Whether it is Sri Lanka, Maldives, or Nepal, quietly but steadily, India has been reclaiming some of the ground it had lost to China, observes Aditi Phadnis.
With 2021 drawing to a close, as themes go, Covid dominates the horizon — the administrative hits and misses in handling it, the sense of loss and emptiness, impotence, and rage.
But the other story that dominated India’s consciousness in the year past was China. What it did. And how India responded.
There are myriad ways in which China has been asserting itself.
Of course, there is salami-slicing on the border, which, by the way, the Indian Parliament is yet to discuss.
The government had promised a discussion in the Budget session. The year is about to end but the country is still to hear from the government exactly how much territory the Chinese have claimed, whether India’s retaliation by banning a bunch of apps has deterred the Chinese government from its threatening military posture, and a quantification of how much Delhi has gained by staying out of the Regional Comprehensive Economic Partnership.
But one thing is clear. Whether it is Sri Lanka, Maldives, or Nepal, quietly but steadily, India has been reclaiming some of the ground it had lost to China.
It is employing two strategies: Ignoring gratuitous advice from television anchors; and making a sincere effort to win back the hearts and minds of not just governments in India’s immediate neighbourhood but the people.
Take Nepal. The year 2015 has to be the worst year in India-Nepal relations in recent times.
Prime Minister Narendra Modi had just taken over and his speech to lawmakers on his first trip to Kathmandu entranced Nepalis.
However, everything went down the tubes shortly thereafter.
The economic blockade of 2015 and New Delhi’s pusillanimity in accepting the 2015 constitution turned the tide of public opinion very rapidly against India.
China was a gloating beneficiary. But then, China made the exact same mistake India had: By becoming just too intrusive in Nepalese politics.
Singing Gorkhali folk songs on YouTube, Ambassador Hou Yanqi might have calculated, would help China dance into Nepal’s heart as the Chinese used danda and bhed to keep the Communist alliance intact.
But President Xi Jinping’s first visit to Nepal in 2019 told a country that no one has ever been able to colonise what China thought of it.
He is reported as saying there that anyone who dares to split China will be ‘crushed’ and those who attempt anti-Chinese activities will have “their bones shattered”.
The long and short of it is, there was a time when Chinese persons could be spotted in many village schools in Nepal, living with the locals and teaching children Mandarin. Those individuals have since decamped.
“They don’t come here anymore” was the succinct answer of a schoolmaster in Pokhara.
All over Nepal, Bhote — as Buddhist refugees of Tibetan origin are called — are quietly buying land and building gumbaS (places of worship).
Eventually, they will become — like the Madhesi — a powerful anti-Chinese force in the country.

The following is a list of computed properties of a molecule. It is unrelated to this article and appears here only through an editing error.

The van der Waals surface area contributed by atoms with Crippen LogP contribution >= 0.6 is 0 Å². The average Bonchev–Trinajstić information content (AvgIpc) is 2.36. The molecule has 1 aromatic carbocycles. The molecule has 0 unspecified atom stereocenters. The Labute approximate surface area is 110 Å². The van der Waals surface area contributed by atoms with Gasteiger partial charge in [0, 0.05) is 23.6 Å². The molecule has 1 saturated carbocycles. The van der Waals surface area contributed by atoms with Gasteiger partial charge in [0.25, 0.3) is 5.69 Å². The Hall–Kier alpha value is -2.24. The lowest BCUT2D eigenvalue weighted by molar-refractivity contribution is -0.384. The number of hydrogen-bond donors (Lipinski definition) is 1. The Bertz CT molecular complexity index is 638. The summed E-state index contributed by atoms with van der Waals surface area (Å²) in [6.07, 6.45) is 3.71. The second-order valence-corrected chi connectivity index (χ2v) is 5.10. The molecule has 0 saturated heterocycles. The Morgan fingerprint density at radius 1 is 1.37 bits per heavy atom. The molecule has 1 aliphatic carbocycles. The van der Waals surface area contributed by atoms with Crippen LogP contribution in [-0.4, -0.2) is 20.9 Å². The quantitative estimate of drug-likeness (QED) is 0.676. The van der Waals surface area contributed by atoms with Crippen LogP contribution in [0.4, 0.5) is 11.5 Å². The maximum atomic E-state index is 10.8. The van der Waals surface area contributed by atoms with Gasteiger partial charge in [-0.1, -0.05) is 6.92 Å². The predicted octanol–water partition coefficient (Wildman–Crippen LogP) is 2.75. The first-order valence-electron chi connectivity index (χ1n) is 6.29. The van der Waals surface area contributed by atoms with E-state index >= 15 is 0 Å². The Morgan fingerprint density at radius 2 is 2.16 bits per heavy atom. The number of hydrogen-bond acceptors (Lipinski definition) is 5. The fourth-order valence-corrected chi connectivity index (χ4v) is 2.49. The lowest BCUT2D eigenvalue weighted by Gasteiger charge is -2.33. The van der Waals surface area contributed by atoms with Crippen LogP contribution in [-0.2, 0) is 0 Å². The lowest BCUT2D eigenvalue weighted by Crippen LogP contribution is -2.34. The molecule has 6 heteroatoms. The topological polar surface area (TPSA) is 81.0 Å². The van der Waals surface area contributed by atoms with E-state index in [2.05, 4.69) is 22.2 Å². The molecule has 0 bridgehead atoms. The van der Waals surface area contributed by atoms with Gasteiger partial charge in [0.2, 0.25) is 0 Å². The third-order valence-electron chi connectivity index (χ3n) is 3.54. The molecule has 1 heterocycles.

And there’s more. In 2017, Nepal, which used to have 18-hour power cuts, is now in a position to export power to India (only 39 Mw, but it’s a start) and increase its power capacity as transmission lines are developed southwards.
To be sure, there have been tensions over incorporating India’s Kalapani in Nepali maps, which was legislated by a full House.
But Nepal is considering a methodology of conducting its 12th national census in that region: Without trespass of territory.
Thankfully, Indian news anchors are yet to get wise to this.
Businessman-yogi Baba Ramdev was in Kathmandu last month and Prime Minister Sher Bahadur Deuba inaugurated the Patanjali TV station, dedicated to yoga.
If there is talk of Nepal becoming a Hindu Rashtra, it is only a few Nepalis saying so.
In Sri Lanka, it is the Adani group — not the China Harbour Engineering Company — that will build the West Container Terminal.
The Indian ambassador in Colombo was present at every meeting Gautam Adani had with the president and prime minister of Sri Lanka.
That was followed by the inauguration of Kushinagar airport, where the chief guest was Namal Rajapaksa, MP, and son of the prime minister.
Then came a quiet New Delhi visit by Sri Lanka Finance Minister Basil Rajapaksa.
It was to India that Sri Lanka, with foreign exchange enough for just three weeks of imports, turned, not to China or (as yet) to the IMF.
For the first time in history, a unit of the Indian Army has signed an agreement to become a sister battalion of a unit in the Sri Lankan Army’s Gajaba Regiment, coincidentally, the president’s regiment.
And after a court cleared Opposition leader Abdullah Yamin (who was China’s torchbearer) of corruption charges, India will watch developments in neighbouring Maldives closely.
There are many in the BJP who feel they could have done the job of Foreign Minister S Jaishankar, a very new entrant to the party, much better.
The foreign minister might have felt compelled to overcompensate for the benefit of these elements when he departed from customary suaveness during his US visit to be publicly rude to Democrat critics of India’s human rights policy.
But at least in the subcontinent, there is a modicum of calm and balance.
Feature Presentation: Aslam Hunani/Rediff.com
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